“I really don’t think they are realizing that and I really don’t think that they have a clue what’s going on, as far as what’s out there in the real world and how hard it is to make money,” Gentile said. “We go out there and work 40 hours a week, and the average person, what’s he making, six, seven hundred dollars a week?
“They’re making millions of dollars both ways, owners and players, and they’re squabbling over this. It’s just ridiculous.”
While an obvious lockout casualty is the layoffs in places like ticket departments, the loss of income is much broader. Venders, either at arenas or private operators, as well as arena security, maintenance, parking attendants and so many other people are out of work, people that rely on the jobs or the extra cash.
Buffalo-based Delaware North Companies Sportservice, which has several clients in the NHL, expects a significant impact on its business.
“As the food and beverage services provider at First Niagara Center, Sportservice is hopeful the lockout will end soon,” Delaware North said in a statement. “That being said, it’s currently business as usual for our day-to-day staff as they focus on catering events at the Harbour Club (inside the First Niagara Center).”
Delaware North — which is owned and operated by Jeremy Jacobs (Buffalo, N.Y.), who also owns the Boston Bruins and TD Garden — said it is making sure its employees are trained and ready to go when the lockout ends. In the meantime, the company is doing it’s best to cross-utilize its people in non-NHL venues.
Longtime hockey fan and Sabres supporter John Boutet is among the fans who are sick of the rich-fighting-the-rich scene. While Boutet thinks both sides should be ashamed of themselves, he has no problem dropping blame on the players’ doorstep. A former standout high school hockey player, Boutet says it’s a travesty that players who have the God-given talent and good fortune to play in the NHL are being so petty.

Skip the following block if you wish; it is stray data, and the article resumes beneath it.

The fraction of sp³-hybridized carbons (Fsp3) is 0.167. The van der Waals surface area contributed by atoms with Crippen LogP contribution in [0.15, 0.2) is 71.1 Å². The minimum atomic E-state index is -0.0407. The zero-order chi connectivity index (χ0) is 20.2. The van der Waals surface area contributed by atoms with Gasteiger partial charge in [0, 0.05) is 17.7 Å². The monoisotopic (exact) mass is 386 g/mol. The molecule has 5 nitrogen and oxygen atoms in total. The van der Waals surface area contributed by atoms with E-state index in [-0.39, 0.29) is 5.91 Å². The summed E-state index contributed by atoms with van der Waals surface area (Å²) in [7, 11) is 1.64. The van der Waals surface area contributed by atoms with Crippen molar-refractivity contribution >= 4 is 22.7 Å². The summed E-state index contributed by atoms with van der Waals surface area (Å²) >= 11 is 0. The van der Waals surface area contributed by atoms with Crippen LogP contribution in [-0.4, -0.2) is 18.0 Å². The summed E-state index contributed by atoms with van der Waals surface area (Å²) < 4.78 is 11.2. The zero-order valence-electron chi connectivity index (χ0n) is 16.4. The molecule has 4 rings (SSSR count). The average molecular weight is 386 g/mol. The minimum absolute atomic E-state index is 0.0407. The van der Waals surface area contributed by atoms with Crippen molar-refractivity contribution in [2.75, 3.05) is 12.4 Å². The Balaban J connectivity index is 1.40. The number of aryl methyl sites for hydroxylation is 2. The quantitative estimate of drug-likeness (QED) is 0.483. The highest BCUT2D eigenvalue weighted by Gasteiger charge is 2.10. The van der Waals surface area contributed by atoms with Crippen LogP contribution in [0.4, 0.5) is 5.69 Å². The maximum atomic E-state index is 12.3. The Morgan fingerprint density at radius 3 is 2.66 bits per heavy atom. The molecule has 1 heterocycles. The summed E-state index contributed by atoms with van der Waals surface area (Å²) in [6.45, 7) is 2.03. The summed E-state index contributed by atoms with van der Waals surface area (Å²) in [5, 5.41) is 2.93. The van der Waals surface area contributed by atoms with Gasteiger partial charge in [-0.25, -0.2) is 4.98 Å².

“Most of these guys do not have the qualifications to do anything else and would probably be making minimum wage, if not for the NHL,” Boutet said. “Evidently, being millionaires isn’t good enough for them; they need more. They need to talk with old AFL players for a dose of reality.”
Though there is a small pocket of fans that feels a shortened season would cost them less money and provide a more intense, better brand of hockey, Gentile said that the loss of even just 20 games from the schedule — a quarter of the season — would be damaging for bars and other businesses.
Mike Hagerty, a Buffalo native who has lived in Albany for 12 years, said he feels that some fans are still somewhat frosty over that last lockout, and that another one is only going to further damage the image of a league.
“I can’t talk hockey with anyone here; people don’t get it,” he said. “And this is the Northeast. Thank God I get the Sabres, Devils, Rangers and Islanders on TV every night. I guess my point is what we already know — hockey is not popular. This will just lose more of the fan base and cause further erosion of income and salaries.”
Many Western New Yorkers plan to quench their hockey thirst through the AHL — the Rochester Americans and Toronto Marlies — while others will turn to the college game, juniors or even high school.
Still others are going with the hockey jar plan. For every day the lockout remains, some fans plan on dropping “hockey money” in that jar and then spending it on other things.
Eventually the NHL will re-open its doors. The question is, how quickly will the fans walk through those doors again?
This article originally appeared in the October 2012 issue of New York Hockey Journal.